China says US report on its WTO compliance lacks factual basis

  • China opposes a report by the U.S. Trade Representative's office on its World Trade Organization (WTO) compliance, the commerce ministry said, saying it is inconsistent with the facts.
  • The report was based on U.S. domestic law rather than WTO agreements and multilateral rules, the ministry said in a statement late on Tuesday.
  • A considerable part of the accusations against China in the report exceeded its commitments to the WTO, lacking legal and factual basis, it added.
Chinese President Xi Jinping and members of Chinese delegation attend a working dinner with U.S. President Donald Trump after the G20 leaders summit in Buenos Aires, Argentina December 1, 2018. 
Kevin Lemarque | Reuters
Chinese President Xi Jinping and members of Chinese delegation attend a working dinner with U.S. President Donald Trump after the G20 leaders summit in Buenos Aires, Argentina December 1, 2018. 

China opposes a report by the U.S. Trade Representative's office on its World Trade Organization (WTO) compliance, the commerce ministry said, saying it is inconsistent with the facts.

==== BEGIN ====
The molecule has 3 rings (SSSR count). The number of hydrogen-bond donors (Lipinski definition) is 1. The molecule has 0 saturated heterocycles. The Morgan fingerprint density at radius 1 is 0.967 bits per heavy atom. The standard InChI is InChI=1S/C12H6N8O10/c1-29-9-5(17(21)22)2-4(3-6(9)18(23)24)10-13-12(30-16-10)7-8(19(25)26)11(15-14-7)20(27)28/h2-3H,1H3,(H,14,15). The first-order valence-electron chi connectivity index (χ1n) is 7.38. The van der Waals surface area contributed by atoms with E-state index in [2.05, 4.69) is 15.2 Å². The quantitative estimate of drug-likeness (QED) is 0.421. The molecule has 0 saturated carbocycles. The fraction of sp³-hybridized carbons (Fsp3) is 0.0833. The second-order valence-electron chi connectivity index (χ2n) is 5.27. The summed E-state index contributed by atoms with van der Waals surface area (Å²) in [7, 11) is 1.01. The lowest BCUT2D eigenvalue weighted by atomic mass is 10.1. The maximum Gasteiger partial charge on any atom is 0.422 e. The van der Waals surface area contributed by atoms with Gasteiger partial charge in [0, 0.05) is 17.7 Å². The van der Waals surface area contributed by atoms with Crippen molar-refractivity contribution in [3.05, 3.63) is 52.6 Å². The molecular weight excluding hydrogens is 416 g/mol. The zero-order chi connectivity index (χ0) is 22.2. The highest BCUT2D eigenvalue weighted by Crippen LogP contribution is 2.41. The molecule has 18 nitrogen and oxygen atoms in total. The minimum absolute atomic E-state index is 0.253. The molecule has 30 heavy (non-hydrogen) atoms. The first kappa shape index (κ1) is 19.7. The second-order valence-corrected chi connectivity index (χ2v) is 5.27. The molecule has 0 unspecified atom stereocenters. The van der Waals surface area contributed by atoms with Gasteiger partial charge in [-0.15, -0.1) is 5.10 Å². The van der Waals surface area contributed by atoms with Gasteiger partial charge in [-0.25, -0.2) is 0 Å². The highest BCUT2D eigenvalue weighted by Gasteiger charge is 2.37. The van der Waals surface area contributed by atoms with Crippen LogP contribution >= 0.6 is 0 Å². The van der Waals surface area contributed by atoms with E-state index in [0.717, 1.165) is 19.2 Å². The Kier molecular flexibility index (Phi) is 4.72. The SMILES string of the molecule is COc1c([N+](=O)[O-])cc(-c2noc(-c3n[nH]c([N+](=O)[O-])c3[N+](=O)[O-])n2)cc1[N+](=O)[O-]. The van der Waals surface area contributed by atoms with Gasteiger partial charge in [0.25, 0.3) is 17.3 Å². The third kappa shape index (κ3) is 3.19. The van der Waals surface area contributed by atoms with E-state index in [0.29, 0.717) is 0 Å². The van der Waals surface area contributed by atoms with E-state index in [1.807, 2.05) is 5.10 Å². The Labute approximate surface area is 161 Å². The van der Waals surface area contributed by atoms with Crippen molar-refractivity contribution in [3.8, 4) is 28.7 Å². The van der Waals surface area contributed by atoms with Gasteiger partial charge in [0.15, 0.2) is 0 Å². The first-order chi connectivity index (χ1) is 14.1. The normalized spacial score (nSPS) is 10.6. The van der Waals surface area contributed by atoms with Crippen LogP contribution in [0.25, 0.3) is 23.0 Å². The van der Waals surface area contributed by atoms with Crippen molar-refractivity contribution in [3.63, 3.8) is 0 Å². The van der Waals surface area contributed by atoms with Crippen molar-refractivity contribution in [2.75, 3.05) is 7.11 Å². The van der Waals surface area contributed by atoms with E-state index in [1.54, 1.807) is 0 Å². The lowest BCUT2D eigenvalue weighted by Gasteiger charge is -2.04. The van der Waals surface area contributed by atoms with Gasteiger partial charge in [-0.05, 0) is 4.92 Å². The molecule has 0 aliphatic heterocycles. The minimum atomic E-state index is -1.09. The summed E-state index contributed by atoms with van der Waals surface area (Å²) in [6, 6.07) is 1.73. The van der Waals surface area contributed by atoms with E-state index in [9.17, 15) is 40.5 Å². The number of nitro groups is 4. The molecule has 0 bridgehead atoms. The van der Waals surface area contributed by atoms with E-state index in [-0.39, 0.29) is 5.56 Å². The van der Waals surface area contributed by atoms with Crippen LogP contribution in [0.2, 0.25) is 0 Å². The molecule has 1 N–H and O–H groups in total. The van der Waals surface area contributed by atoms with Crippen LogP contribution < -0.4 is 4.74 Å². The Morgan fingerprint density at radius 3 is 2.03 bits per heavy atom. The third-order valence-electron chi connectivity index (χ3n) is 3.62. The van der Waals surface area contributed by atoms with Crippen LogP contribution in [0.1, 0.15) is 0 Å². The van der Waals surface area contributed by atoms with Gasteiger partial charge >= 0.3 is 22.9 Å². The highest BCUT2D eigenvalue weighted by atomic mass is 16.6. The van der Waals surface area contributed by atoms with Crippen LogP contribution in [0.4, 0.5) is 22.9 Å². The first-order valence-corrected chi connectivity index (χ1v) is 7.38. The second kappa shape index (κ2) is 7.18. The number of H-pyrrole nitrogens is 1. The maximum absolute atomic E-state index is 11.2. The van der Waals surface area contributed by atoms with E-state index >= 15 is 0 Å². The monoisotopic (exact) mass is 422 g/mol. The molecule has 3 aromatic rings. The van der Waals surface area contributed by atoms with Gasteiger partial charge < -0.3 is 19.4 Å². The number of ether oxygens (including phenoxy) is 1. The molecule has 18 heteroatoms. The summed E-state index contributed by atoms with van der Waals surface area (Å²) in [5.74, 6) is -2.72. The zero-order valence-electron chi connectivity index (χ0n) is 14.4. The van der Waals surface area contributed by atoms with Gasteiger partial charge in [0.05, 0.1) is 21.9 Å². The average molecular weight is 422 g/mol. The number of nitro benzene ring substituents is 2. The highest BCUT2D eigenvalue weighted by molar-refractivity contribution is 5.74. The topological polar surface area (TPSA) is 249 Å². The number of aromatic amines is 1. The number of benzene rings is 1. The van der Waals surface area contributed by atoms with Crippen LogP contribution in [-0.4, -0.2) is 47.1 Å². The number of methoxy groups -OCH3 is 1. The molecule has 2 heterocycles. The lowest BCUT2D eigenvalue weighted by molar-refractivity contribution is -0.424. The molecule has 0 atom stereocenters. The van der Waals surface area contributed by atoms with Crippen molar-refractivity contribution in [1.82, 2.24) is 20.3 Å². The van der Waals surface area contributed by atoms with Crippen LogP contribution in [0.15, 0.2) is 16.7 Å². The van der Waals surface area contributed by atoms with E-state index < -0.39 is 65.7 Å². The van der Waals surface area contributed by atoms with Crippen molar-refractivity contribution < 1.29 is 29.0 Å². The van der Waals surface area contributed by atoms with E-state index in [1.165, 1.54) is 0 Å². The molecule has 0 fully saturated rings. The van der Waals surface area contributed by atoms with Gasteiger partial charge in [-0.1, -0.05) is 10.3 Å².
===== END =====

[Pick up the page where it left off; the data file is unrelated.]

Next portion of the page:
The report was based on U.S. domestic law rather than WTO agreements and multilateral rules, the ministry said in a statement late on Tuesday.

A considerable part of the accusations against China in the report exceeded its commitments to the WTO, lacking legal and factual basis, it added.

China firmly supports the multilateral trading system and participates in the reform of the WTO, and clearly opposes unilateralism and protectionism, it added.

Negotiating new World Trade Organization rules to try to rein in China's "mercantilist" trade practices would be largely a futile exercise, the Trump administration's trade office said on Monday, vowing to pursue its unilateral approach to protect U.S. workers, farmers and businesses.

The U.S. Trade Representative's office used its annual report to Congress on China's WTO compliance in part to justify its actions in a six-month trade war with Beijing aimed at forcing changes in China's economic model.

President Donald Trump said last week he would meet with Chinese President Xi Jinping in coming weeks to try to seal a comprehensive trade deal with Beijing, but acknowledged it was not yet clear whether a deal could be reached.